“Look to the poles.” Trisk pointed with a tiny paw. There was a pole at the corner of each stall that stuck far above the heads of the people. They were hung with brightly colored strips of cloth. Strands of yarn with bells dangled from their tops and tinkled in the light breeze. “The green banners indicate produce, the red - meat, the blue – pottery, yellow – clothing, gold and silver are precious metals and jewelry, pink and purple - lady’s items, and lastly brown and ochre - tools and men’s items.”

“Then we should seek out the gold banners,” Farloft said decisively. He was on a mission.

“Over there,” Trisk pointed with a wing out over Farloft’s muzzle in order to get his attention.

There, on the table of a vendor’s stall, below a gold banner, lay an array of shiny bobbles and bangles.

Farloft approached and sat down on his haunches before the merchant’s table. He tried his best to curl his tail up around his feet to keep it out of the passer-by’s way.

There was a wide selection of necklaces, earrings, bracelets, and rings of gold on display.

“A bracelets would make a lovely ring for one of her horns,” Trisk suggested.

Farloft lifted a large paw and pointed with a claw. “I like that one.” The bracelet hung from a display hook in the shape of a bird's head. It looked like a crown with rubies circling the bottom and emeralds curling upward from the ring to fashion what looked like green leaves. It would be perfectly lovely on Mesanth.

The merchant picked it up and held it out from under the awning of his table so the light could catch it. The bracelet sparkled and shinned in the sunlight.

“That is a beautiful dazzler.” Farloft grinned with delight.

“It is lovely.” Trisk flew over and landed on the man’s outstretched arm. “It would look wonderful on her. And, I know she would delight in the feather. It makes it very unique.”

Farloft dug in the small basket hanging around his neck and pulled out the stones Rugarth gave him. “Will these be enough?”

Trisk sailed over to land on the table.

The merchant looked over the stones as Farloft dumped them from his paw onto the edge of the table by Trisk. The man scratched his beard in thought and hesitated.

“Is it not enough?” Farloft asked a little despondent. Now that he had found the perfect treasure, he had his heart set on it.

The vendor spoke to Trisk in the language of his people. Trisk responded back. The vendor shook his head. The tiny dragon spoke and flapped her wings.

A young boy peeked his head from behind the curtain of the stall. He was perhaps ten or twelve and had a curious look on his face. The vendor shook his head again. Trisk spoke and did a loop in the air above Farloft’s head. The boy came out to stand by his father and began to pull on the man’s tunic, obviously pleading for something.

“What’s going on?” Farloft asked Trisk.

“Just a bit of trading,” Trisk grinned. She spoke to the merchant again and he finally nodded and scooped up the gems from the table.

“The bracelet is worth a bit more than you have,” Trisk told Farloft, “but I have negotiated something in addition for trade.”

The young boy came around the table with a grin that almost cracked his face in half. He stood before Farloft expectantly.

“You are to give the young master a ride,” Trisk announced. “A gallop around the meadow outside the city walls and then a short flight.” Trisk settled on Farloft’s muzzle. “Take care you don’t break him or the trade is void and you lose both stones and bracelet.”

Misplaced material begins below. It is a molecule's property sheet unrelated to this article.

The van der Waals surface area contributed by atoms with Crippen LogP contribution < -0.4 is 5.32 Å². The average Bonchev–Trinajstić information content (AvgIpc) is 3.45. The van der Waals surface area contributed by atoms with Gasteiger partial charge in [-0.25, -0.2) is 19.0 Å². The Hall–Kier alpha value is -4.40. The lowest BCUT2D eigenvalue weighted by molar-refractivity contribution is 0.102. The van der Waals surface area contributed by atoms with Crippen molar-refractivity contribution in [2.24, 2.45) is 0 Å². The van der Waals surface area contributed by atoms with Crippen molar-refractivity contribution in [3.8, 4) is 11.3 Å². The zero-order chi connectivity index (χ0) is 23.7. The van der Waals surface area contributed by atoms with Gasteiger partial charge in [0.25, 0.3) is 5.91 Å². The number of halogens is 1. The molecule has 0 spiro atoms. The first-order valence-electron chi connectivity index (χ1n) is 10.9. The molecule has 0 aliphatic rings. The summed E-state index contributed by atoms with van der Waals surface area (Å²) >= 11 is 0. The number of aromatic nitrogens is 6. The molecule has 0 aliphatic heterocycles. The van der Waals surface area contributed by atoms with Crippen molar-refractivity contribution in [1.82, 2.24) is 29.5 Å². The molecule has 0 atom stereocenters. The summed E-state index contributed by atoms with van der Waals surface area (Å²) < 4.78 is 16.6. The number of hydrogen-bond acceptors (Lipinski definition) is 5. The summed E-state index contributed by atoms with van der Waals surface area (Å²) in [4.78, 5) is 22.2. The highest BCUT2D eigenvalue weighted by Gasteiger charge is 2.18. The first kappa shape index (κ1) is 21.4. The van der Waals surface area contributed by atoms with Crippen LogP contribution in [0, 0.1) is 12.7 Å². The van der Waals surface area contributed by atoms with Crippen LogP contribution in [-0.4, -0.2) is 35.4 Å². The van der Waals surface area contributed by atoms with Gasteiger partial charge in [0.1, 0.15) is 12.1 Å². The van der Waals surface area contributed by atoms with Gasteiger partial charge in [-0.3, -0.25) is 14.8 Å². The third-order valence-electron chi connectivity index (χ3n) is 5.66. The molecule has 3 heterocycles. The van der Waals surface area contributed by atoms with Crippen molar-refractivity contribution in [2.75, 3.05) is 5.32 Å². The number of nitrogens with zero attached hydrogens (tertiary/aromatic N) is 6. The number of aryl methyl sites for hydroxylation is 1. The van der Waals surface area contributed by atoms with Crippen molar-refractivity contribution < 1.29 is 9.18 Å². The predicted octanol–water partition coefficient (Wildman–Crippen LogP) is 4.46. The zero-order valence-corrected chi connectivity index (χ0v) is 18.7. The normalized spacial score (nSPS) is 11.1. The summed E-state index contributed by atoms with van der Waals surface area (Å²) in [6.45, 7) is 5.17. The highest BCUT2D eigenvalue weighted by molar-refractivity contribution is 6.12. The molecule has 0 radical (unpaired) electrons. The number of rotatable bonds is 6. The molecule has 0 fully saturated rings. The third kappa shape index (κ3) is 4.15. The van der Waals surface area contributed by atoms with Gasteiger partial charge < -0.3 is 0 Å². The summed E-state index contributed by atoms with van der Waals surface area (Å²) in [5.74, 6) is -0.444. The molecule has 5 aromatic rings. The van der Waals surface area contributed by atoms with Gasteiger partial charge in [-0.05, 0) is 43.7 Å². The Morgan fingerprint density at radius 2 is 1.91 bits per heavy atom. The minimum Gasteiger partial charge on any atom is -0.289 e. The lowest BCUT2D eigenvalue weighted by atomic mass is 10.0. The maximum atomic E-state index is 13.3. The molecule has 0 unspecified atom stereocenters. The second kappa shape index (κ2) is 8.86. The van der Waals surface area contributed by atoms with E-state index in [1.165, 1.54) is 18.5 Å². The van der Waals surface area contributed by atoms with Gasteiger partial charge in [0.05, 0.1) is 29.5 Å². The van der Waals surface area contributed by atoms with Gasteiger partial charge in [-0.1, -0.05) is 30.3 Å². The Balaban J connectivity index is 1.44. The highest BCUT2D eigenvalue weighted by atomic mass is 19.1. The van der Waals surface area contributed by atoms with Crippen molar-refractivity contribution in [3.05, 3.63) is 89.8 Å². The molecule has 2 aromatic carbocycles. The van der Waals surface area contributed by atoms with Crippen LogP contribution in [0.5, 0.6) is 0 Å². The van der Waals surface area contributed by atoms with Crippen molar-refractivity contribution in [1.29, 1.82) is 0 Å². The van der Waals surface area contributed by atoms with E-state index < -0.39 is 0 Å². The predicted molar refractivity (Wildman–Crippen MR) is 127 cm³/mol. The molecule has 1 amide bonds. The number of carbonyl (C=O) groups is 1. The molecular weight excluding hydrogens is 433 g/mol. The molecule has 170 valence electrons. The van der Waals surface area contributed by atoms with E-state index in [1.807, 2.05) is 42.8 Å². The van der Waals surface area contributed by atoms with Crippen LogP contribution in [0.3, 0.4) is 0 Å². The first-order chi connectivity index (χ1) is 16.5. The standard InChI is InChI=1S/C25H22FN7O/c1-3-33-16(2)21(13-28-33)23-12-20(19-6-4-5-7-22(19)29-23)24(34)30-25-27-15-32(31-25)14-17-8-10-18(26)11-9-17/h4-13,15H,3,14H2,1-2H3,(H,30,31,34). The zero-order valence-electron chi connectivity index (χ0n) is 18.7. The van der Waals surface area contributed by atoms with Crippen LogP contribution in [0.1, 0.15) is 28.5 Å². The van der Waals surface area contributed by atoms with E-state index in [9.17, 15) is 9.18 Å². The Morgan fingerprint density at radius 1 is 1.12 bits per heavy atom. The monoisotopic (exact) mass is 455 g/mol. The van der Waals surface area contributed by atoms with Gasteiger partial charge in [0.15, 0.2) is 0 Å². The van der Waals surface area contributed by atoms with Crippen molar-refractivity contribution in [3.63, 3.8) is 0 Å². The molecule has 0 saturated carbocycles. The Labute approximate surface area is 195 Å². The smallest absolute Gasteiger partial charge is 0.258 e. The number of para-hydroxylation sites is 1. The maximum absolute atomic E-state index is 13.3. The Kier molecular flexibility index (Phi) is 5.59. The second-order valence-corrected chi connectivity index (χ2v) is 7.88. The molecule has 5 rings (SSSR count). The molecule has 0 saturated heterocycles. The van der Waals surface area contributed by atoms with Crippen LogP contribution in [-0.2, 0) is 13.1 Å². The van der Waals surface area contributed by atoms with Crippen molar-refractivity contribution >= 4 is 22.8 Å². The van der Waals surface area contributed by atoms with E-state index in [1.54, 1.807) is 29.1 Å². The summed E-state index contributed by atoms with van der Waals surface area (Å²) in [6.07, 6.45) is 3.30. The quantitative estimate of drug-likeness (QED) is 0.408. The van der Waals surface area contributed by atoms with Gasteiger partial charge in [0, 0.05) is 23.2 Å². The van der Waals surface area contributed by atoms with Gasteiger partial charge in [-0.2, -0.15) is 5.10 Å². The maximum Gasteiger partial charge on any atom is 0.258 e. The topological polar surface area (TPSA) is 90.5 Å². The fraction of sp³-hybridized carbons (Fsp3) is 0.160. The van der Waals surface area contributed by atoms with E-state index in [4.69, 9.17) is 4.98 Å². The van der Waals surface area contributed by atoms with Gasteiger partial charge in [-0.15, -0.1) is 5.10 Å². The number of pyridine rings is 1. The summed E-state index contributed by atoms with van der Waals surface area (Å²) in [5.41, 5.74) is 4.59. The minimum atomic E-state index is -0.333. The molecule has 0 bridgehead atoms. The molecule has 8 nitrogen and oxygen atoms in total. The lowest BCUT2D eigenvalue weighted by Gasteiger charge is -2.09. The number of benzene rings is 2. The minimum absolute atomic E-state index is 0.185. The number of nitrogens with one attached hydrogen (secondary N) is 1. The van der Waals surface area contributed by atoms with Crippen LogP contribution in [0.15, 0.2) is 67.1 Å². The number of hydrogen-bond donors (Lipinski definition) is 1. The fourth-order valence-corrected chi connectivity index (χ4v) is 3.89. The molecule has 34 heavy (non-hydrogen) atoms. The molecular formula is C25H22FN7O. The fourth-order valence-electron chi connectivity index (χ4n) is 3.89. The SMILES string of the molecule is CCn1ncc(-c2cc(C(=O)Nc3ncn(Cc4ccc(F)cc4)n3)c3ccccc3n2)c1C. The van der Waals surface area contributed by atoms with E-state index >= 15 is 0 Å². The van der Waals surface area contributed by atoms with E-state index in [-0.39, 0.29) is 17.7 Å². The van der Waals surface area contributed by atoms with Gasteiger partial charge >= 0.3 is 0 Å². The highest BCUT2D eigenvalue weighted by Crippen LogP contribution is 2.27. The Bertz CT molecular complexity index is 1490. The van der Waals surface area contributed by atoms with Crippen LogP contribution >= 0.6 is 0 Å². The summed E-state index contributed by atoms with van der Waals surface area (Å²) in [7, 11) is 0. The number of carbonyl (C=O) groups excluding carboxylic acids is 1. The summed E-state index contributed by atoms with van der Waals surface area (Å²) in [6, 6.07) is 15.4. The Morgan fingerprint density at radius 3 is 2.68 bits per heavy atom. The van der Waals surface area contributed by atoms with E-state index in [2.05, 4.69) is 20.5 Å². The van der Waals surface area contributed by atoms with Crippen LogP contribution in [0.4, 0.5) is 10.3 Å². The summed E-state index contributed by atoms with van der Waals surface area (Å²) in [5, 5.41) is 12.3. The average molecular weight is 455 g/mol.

The young boy on Farloft’s back whooped and hollered in delight as the young dragon loped around the meadow. The child was light and his grip on Farloft’s horns was strong. His legs were totally wrapped around Farloft’s neck and his feet hooked together below his chin. The boy was not going to fall off. In fact, Farloft hoped the lad would eventually let him go when the ride was over. He was truly enjoying himself, so much so that the young dragon was really getting into giving this boy a ride he would remember for a lifetime.

Farloft picked up speed and then sprang into the air. He gave his wings a strong downward thrust and they were airborne. The boy screamed in glee. He leaned down and wrapped his arms around Farloft’s neck. The merchant hollered something from the ground. Trisk fluttered up before him and seemed to calm his fears. The man settled himself with arms crossed over his chest.

Farloft pumped his wings with long steady strokes. He was pleased to feel the tension in the wing that had been broken was gone. It felt just as strong and capable as the other. He tilted his wings so the boy could look down and see his father and the crowd below them. He felt the lad’s arms grip him tighter, but he did not cry out. He was fearless.

Faroft flew the lad through a cloud and laughed along with the boy’s squeal of excitement. Then he set his wings and they sailed in big, lazy circles slowly down to the ground to land in the meadow before the father.

Farloft sat down on his haunches in order to make it easier for the lad to dismount. The boy slipped off and hugged him around the neck, before running to his father chattering away in their native tongue.

The merchant patted the boy on the shoulder and then approached Farloft. He pulled a green velvet bag out of the purse at his waist. He opened the drawstrings and dumped the bracelet Farloft has chosen out into his hand. He showed it to the dragon for his approval, then slipped it back in and drew up the string again. He handed it over to Farloft with a nod and a slight bow.

“The trade is complete,” Trisk announced, settling on Farloft's shoulder. “The bracelet is yours, with the merchant’s and his son’s thanks.”

“Tell them it was my pleasure,” Farloft said with a nod toward the man and his son. “I have never had a more fearless rider.”

The boy, and the man, beamed at Farloft’s translated words.